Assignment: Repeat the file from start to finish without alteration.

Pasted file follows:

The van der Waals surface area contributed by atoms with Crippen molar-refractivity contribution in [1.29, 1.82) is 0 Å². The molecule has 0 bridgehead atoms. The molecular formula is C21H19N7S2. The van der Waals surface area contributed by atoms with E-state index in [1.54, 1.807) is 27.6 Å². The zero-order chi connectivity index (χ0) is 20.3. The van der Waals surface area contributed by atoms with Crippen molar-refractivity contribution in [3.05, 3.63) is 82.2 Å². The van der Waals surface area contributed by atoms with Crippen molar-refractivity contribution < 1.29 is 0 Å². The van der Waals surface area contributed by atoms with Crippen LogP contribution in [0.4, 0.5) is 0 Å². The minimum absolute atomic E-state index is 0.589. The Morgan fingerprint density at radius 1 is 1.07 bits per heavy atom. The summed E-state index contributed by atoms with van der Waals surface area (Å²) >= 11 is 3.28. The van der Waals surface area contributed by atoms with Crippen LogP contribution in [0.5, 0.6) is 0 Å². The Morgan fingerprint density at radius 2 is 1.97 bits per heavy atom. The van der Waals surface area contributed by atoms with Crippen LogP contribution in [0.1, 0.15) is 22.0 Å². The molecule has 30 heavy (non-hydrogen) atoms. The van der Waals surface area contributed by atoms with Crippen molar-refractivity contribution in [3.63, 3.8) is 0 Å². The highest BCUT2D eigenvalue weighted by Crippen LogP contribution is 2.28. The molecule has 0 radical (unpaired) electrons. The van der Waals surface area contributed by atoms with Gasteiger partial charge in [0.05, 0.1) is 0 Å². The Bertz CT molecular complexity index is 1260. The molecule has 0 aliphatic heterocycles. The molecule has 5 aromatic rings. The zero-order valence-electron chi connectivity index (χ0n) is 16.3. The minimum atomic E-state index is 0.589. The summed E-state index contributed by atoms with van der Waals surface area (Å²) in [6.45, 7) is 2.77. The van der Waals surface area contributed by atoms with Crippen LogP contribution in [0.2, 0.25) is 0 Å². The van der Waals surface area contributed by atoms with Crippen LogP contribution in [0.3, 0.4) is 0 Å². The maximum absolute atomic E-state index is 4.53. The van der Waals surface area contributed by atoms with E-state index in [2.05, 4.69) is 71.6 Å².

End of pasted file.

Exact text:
The van der Waals surface area contributed by atoms with Crippen molar-refractivity contribution in [1.29, 1.82) is 0 Å². The molecule has 0 bridgehead atoms. The molecular formula is C21H19N7S2. The van der Waals surface area contributed by atoms with E-state index in [1.54, 1.807) is 27.6 Å². The zero-order chi connectivity index (χ0) is 20.3. The van der Waals surface area contributed by atoms with Crippen molar-refractivity contribution in [3.05, 3.63) is 82.2 Å². The van der Waals surface area contributed by atoms with Crippen molar-refractivity contribution < 1.29 is 0 Å². The van der Waals surface area contributed by atoms with Crippen LogP contribution in [0.4, 0.5) is 0 Å². The minimum absolute atomic E-state index is 0.589. The Morgan fingerprint density at radius 1 is 1.07 bits per heavy atom. The summed E-state index contributed by atoms with van der Waals surface area (Å²) >= 11 is 3.28. The van der Waals surface area contributed by atoms with Crippen LogP contribution in [0.5, 0.6) is 0 Å². The Morgan fingerprint density at radius 2 is 1.97 bits per heavy atom. The van der Waals surface area contributed by atoms with Crippen LogP contribution in [0.1, 0.15) is 22.0 Å². The molecule has 30 heavy (non-hydrogen) atoms. The van der Waals surface area contributed by atoms with Crippen molar-refractivity contribution in [3.63, 3.8) is 0 Å². The highest BCUT2D eigenvalue weighted by Crippen LogP contribution is 2.28. The molecule has 0 radical (unpaired) electrons. The van der Waals surface area contributed by atoms with Gasteiger partial charge in [0.05, 0.1) is 0 Å². The Bertz CT molecular complexity index is 1260. The molecule has 0 aliphatic heterocycles. The molecule has 5 aromatic rings. The zero-order valence-electron chi connectivity index (χ0n) is 16.3. The minimum atomic E-state index is 0.589. The summed E-state index contributed by atoms with van der Waals surface area (Å²) in [6.45, 7) is 2.77. The van der Waals surface area contributed by atoms with Crippen LogP contribution in [0.2, 0.25) is 0 Å². The van der Waals surface area contributed by atoms with Crippen LogP contribution in [0.3, 0.4) is 0 Å². The maximum absolute atomic E-state index is 4.53. The van der Waals surface area contributed by atoms with E-state index in [2.05, 4.69) is 71.6 Å².